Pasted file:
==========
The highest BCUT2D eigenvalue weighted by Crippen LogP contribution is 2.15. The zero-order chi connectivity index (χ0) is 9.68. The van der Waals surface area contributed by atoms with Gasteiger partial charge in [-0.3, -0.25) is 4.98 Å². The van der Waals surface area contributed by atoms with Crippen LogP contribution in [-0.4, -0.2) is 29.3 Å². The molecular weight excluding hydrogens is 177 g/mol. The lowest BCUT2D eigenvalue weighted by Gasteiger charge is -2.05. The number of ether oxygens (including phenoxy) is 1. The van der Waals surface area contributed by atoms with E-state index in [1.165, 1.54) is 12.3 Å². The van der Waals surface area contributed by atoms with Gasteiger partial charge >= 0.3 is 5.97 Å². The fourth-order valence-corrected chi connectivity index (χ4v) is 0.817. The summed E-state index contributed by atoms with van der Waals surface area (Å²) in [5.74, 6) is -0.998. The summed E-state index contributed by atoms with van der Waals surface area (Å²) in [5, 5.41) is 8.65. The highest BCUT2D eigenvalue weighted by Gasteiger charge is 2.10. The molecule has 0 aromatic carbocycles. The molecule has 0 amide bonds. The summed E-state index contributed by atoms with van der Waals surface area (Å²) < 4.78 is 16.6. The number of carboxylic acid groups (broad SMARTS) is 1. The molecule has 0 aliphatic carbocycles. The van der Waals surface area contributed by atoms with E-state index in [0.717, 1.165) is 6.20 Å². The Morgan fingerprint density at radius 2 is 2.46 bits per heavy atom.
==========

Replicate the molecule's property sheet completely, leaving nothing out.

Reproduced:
The highest BCUT2D eigenvalue weighted by Crippen LogP contribution is 2.15. The zero-order chi connectivity index (χ0) is 9.68. The van der Waals surface area contributed by atoms with Gasteiger partial charge in [-0.3, -0.25) is 4.98 Å². The van der Waals surface area contributed by atoms with Crippen LogP contribution in [-0.4, -0.2) is 29.3 Å². The molecular weight excluding hydrogens is 177 g/mol. The lowest BCUT2D eigenvalue weighted by Gasteiger charge is -2.05. The number of ether oxygens (including phenoxy) is 1. The van der Waals surface area contributed by atoms with E-state index in [1.165, 1.54) is 12.3 Å². The van der Waals surface area contributed by atoms with Gasteiger partial charge >= 0.3 is 5.97 Å². The fourth-order valence-corrected chi connectivity index (χ4v) is 0.817. The summed E-state index contributed by atoms with van der Waals surface area (Å²) in [5.74, 6) is -0.998. The summed E-state index contributed by atoms with van der Waals surface area (Å²) in [5, 5.41) is 8.65. The highest BCUT2D eigenvalue weighted by Gasteiger charge is 2.10. The molecule has 0 aromatic carbocycles. The molecule has 0 amide bonds. The summed E-state index contributed by atoms with van der Waals surface area (Å²) < 4.78 is 16.6. The number of carboxylic acid groups (broad SMARTS) is 1. The molecule has 0 aliphatic carbocycles. The van der Waals surface area contributed by atoms with E-state index in [0.717, 1.165) is 6.20 Å². The Morgan fingerprint density at radius 2 is 2.46 bits per heavy atom.